What is a LoRa gateway?
LoRa gateways are radio modules that serve as communication devices within a LoRa network between end-devices and a LoRaWAN network server (LNS).
A LoRa gateway is mostly used to transmit sensor data from an electrical device to the cloud. Especially in environments where other types of networks are not viable due to technical limitations, LoRa gateways can be used to establish a network implementation of relevant electrical devices. LoRa technology itself is only used for communication between the respective end devices and the gateways connected to them.
LoRa has the advantage that the wireless range for data transmission is exceptionally high and the energy consumption is very low – thus allowing for exceptionally long battery life.
How does a LoRa gateway work?
LoRa gateways are radio modules whose devices are fitted with a LoRa concentrator that allows LoRa packets to be received.
LoRa gateways include an operating system where the packet forwarding software runs in the background. In this way, the network administrator has more leeway in managing his gateway. The data rate between the end node (node or end device) and the LoRa gateway is comparatively low, but this is a necessary sacrifice to enable long-lasting battery life and a high radio range.
The gateway itself is connected to a LoRaWAN network server through high-bandwidth networks such as WiFi, Ethernet or cellular to provide end-to-end connectivity between LoRa end nodes and the application server.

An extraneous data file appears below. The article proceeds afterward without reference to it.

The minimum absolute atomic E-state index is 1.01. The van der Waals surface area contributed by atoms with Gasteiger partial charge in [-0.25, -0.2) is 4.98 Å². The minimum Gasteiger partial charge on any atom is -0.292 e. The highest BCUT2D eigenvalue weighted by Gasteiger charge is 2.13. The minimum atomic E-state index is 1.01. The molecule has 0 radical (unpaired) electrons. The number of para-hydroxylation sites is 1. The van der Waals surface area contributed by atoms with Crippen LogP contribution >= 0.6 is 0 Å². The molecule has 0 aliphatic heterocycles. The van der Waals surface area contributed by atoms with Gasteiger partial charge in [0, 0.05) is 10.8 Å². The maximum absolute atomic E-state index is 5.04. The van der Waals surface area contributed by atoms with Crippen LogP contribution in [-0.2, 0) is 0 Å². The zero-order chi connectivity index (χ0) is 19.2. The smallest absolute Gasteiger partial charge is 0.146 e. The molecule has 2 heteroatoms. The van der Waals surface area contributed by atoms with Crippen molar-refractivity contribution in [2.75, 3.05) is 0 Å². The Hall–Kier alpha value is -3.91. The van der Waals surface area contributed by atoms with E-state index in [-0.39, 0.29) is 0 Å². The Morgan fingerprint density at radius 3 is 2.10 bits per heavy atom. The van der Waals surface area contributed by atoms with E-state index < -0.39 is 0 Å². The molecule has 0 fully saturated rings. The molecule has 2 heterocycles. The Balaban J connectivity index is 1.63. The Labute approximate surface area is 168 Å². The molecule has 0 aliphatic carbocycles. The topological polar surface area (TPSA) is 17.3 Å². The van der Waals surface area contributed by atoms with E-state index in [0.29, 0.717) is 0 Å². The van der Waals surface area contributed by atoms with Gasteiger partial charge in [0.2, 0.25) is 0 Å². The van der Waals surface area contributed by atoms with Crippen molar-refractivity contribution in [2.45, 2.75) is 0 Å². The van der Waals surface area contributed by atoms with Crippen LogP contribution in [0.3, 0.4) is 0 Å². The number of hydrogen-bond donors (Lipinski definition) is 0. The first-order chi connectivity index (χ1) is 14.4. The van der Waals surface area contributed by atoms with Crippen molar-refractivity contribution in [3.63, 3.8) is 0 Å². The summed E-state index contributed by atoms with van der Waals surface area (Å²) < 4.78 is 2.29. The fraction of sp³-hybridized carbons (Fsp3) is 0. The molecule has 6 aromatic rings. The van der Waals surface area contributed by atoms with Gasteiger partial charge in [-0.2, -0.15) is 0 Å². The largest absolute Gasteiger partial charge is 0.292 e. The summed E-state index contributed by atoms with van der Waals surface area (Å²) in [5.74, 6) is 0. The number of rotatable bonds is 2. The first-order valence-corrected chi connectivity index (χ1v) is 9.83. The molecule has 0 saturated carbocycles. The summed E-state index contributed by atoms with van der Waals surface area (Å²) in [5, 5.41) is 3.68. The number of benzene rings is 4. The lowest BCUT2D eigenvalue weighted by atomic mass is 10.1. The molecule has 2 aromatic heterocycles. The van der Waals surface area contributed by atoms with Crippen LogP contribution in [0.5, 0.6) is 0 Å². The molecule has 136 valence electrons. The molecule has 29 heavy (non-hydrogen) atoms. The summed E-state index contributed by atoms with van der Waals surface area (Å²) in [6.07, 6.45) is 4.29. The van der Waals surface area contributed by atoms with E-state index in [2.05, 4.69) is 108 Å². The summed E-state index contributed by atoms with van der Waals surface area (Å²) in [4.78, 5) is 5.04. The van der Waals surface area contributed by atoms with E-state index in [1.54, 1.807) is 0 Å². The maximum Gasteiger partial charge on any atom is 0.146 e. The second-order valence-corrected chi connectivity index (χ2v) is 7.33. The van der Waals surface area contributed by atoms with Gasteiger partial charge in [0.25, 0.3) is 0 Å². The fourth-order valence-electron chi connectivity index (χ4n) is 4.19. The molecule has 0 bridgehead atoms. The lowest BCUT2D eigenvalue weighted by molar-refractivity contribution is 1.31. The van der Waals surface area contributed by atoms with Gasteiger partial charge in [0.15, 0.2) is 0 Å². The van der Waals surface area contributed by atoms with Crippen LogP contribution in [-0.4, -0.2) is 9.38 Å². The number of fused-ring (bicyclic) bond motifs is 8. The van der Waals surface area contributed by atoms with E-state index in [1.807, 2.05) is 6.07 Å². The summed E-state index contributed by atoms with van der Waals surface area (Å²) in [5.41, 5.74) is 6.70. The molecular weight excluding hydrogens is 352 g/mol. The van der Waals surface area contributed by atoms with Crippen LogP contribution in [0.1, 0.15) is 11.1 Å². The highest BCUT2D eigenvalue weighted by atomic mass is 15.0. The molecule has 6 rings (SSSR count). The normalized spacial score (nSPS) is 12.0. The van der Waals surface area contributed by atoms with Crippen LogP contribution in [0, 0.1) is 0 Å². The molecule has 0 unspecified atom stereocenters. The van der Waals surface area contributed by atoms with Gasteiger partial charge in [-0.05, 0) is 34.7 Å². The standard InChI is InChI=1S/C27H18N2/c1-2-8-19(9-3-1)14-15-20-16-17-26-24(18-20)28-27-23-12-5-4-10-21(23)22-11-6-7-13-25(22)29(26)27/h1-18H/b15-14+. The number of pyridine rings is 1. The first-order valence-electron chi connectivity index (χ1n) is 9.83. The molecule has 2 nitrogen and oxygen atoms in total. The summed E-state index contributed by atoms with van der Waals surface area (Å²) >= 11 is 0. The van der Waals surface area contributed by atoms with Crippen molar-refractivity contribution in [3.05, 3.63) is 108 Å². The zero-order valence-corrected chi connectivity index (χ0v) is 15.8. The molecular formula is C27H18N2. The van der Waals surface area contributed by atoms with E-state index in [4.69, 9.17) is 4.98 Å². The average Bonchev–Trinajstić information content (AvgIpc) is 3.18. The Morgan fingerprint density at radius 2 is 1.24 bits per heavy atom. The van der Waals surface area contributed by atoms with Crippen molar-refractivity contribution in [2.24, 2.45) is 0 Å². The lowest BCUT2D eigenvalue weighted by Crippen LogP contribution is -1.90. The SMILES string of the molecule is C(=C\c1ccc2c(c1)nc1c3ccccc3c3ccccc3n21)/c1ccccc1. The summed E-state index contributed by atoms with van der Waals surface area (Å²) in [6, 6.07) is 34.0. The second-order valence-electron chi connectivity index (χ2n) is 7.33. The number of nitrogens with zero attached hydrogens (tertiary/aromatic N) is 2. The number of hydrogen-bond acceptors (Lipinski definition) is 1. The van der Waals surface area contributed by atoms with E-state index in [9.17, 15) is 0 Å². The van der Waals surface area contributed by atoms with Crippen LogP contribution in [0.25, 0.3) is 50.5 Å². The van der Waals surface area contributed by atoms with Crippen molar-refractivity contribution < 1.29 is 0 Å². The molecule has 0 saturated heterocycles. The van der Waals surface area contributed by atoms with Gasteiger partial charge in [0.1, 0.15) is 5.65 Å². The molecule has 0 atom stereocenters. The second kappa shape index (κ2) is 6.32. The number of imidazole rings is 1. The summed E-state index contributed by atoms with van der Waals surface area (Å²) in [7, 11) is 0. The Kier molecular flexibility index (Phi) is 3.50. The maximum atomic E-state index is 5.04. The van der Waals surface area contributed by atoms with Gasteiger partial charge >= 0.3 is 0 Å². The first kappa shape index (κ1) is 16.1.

In a nutshell: All LoRa gateways within range of an end node receive data from the device. Then, the gateways forward this data to the LoRaWAN network server. The network server is in charge of removing duplicate data packets, verifying data integrity, and performing security checks before sending the message to the application server.
In the other direction, the LNS is also responsible for selecting the best LoRa gateway to forward all messages queued for the next downlink session.
How does a LoRa gateway connect to the LoRa Network Server?
LoRa gateways can be seen as transparent bridges that forward the radio data packets to IP packets and vice versa. Hence, gateways are connected to the LoRaWAN network server (LNS) via standard IP connections. Typically, the LoRa gateway communicates with the LNS via Wi-Fi, hardwired Ethernet, or cellular connection.
Indoor vs outdoor LoRa gateways
Indoor gateways are less sturdy and not weatherproof compared to outdoor gateways. They are typically equipped with case vents, which makes them not ideal for deployment outdoors as water can enter through these vents triggering corrosion.
Outdoor gateways on the other hand are robust and they are engineered to be weatherproof. Many outdoor waterproof gateways are IP67 certified, meaning they are completely protected against dust and may even survive temporary immersions in the water of up to 30 minutes in depths between 15cm and 1m. Another attribute that makes a LoRaWAN gateway “weatherproof” is the larger temperature ranges covered by the installed chips.
Similar to other outdoor hardware, these devices are typically 3 to 6 times more expensive than their indoor counterpart.